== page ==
Summary In this study, shale samples were heated under inert and noninert environments to increase the permeability of the shale. The nanoscale pore structure changes under combustion and pyrolysis [air, nitrogen (N 2), carbon dioxide (CO 2), and argon (Ar)] conditions were investigated. It was found that pore diameters increased under all the gas environments. Pore diameters increased more significantly under air environment compared with other gas conditions. However, the diameters of the shale particles remained almost constant during combustion. Moreover, gases emitted from the shale during the combustion and pyrolysis process were investigated using thermogravimetric analysis coupled to Fourier-transform infrared spectroscopy (TGA-FTIR). Finally, scanning electron microscopy (SEM) images showed larger pores on the surfaces of the combusted and pyrolyzed shale samples. Introduction Shale gas produced from finely laminated, organic-rich mudstones and siltstones (i.e., shale) has attracted increasing attention around the world because of its massive reserves (Hartman et al. 2011). Hydraulic-fracture technology has been widely applied for shale oil and gas exploration in the United States and keeps natural-gas prices low.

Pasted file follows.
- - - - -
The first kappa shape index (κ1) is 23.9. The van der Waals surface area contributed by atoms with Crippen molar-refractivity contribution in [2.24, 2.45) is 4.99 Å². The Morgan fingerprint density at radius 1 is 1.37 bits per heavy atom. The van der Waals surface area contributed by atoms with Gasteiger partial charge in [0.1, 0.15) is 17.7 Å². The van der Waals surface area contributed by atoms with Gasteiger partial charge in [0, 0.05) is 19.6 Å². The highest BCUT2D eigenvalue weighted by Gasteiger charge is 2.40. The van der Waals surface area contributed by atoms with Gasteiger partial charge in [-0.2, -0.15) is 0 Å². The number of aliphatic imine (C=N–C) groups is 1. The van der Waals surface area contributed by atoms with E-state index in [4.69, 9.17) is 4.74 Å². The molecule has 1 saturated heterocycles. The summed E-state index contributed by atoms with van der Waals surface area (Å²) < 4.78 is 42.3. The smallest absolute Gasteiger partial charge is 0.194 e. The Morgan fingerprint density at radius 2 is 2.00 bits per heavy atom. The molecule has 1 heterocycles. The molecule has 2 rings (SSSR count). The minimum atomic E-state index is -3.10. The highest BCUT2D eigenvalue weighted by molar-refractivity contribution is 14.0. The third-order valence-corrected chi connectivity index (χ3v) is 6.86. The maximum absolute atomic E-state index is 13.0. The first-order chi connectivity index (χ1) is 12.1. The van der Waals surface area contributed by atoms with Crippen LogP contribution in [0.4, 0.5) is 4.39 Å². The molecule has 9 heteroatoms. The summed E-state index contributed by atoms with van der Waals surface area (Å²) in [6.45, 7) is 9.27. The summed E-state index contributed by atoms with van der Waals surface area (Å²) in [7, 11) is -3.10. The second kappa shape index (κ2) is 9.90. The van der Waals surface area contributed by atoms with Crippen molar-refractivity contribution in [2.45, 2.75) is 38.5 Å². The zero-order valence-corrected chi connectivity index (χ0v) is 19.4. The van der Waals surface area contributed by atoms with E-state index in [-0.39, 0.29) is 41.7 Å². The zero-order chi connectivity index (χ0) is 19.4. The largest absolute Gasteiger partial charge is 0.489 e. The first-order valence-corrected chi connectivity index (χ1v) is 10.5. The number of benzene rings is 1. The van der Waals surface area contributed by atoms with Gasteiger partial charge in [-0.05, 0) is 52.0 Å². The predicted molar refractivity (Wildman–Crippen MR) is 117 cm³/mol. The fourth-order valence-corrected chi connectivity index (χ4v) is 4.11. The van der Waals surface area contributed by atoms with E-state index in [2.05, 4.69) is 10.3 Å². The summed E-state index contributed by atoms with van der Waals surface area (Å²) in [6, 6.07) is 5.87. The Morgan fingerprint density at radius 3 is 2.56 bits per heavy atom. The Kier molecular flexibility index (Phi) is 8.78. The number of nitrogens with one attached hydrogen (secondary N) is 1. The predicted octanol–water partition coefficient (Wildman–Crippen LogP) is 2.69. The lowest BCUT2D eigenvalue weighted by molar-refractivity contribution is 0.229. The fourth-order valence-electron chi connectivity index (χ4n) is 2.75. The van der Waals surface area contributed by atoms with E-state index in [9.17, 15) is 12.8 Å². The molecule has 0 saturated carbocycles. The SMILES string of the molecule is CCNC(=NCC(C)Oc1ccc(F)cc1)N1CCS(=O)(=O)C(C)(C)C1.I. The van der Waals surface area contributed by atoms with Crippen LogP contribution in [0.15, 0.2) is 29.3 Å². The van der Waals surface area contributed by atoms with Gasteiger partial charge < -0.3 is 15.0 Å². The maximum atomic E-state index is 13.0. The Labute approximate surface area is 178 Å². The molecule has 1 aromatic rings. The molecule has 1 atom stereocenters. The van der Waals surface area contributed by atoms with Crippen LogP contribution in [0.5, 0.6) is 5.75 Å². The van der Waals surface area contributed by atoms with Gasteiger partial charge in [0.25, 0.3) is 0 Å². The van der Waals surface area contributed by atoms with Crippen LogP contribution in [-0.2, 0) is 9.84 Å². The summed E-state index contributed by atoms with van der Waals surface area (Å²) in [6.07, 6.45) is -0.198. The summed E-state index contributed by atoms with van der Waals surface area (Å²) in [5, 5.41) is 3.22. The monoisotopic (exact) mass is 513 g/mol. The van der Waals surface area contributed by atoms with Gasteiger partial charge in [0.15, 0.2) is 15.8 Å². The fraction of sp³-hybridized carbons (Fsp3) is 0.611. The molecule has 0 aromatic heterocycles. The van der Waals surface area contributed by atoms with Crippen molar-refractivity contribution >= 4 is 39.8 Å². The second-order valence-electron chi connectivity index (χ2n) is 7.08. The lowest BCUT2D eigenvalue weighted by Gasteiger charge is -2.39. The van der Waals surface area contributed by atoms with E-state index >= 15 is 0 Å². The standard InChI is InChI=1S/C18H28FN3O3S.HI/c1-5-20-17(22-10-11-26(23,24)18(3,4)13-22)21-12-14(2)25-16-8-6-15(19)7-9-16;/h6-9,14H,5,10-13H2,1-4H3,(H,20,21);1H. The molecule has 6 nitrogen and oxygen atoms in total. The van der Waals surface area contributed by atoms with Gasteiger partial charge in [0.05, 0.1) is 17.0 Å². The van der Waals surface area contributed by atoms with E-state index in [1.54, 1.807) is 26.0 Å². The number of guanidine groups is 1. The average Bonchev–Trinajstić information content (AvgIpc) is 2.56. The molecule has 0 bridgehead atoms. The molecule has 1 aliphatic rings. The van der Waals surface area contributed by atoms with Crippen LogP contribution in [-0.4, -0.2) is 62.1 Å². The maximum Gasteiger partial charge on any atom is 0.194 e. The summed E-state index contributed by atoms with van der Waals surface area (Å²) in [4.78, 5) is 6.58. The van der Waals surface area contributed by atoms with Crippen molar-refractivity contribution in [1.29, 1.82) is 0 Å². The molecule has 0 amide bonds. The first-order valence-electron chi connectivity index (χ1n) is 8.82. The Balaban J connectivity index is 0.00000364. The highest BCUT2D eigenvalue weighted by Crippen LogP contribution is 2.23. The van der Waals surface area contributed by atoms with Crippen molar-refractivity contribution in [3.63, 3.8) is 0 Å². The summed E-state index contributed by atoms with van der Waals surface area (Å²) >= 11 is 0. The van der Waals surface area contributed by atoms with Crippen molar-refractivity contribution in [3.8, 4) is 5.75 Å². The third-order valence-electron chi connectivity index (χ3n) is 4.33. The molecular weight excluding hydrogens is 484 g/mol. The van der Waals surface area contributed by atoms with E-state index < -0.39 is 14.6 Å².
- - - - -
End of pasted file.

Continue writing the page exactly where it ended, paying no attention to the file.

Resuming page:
Automatic updates of simulation models with historical field performance and events is a challenging and time-consuming task that reservoir engineers need to tackle; whether it is to maintain history matched reservoir models (evergreen assets), undertake new calibration exercise or update forecasting studies. The challenge takes another dimension with increasing complexity of field operations (production/injection/drilling/workover), and well designs and configuration of downhole equipment. This paper presents an efficient workflow capitalizing on IR4.0 Digital Twin principles to automate the process of seamlessly integrating and updating historical wells’ information in reservoir simulation models. The objective of this workflow is to drive reservoir simulation towards capitalizing on digital transformation and the Live Earth models concept to revolutionize model calibration and history matching for superior quality of prediction with great confidence.